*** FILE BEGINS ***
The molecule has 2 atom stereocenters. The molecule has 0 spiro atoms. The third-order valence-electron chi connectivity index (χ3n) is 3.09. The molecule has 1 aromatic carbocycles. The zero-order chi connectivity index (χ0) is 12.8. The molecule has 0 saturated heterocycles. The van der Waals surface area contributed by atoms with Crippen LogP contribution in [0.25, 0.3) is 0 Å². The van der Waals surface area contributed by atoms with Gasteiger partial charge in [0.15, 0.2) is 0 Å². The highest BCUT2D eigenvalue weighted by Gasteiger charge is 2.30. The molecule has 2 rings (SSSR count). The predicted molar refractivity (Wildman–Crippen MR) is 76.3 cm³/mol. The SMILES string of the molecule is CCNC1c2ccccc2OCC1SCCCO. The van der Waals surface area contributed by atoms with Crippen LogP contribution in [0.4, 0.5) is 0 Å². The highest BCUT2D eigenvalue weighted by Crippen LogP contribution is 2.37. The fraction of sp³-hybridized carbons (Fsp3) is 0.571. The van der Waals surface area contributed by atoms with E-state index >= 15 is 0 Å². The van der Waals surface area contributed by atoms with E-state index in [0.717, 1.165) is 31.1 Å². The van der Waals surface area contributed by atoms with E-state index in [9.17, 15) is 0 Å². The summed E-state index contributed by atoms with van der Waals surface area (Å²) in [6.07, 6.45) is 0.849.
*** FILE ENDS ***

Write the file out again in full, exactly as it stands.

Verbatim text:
The molecule has 2 atom stereocenters. The molecule has 0 spiro atoms. The third-order valence-electron chi connectivity index (χ3n) is 3.09. The molecule has 1 aromatic carbocycles. The zero-order chi connectivity index (χ0) is 12.8. The molecule has 0 saturated heterocycles. The van der Waals surface area contributed by atoms with Crippen LogP contribution in [0.25, 0.3) is 0 Å². The van der Waals surface area contributed by atoms with Gasteiger partial charge in [0.15, 0.2) is 0 Å². The highest BCUT2D eigenvalue weighted by Gasteiger charge is 2.30. The molecule has 2 rings (SSSR count). The predicted molar refractivity (Wildman–Crippen MR) is 76.3 cm³/mol. The SMILES string of the molecule is CCNC1c2ccccc2OCC1SCCCO. The van der Waals surface area contributed by atoms with Crippen LogP contribution in [0.4, 0.5) is 0 Å². The highest BCUT2D eigenvalue weighted by Crippen LogP contribution is 2.37. The fraction of sp³-hybridized carbons (Fsp3) is 0.571. The van der Waals surface area contributed by atoms with E-state index >= 15 is 0 Å². The van der Waals surface area contributed by atoms with E-state index in [0.717, 1.165) is 31.1 Å². The van der Waals surface area contributed by atoms with E-state index in [9.17, 15) is 0 Å². The summed E-state index contributed by atoms with van der Waals surface area (Å²) in [6.07, 6.45) is 0.849.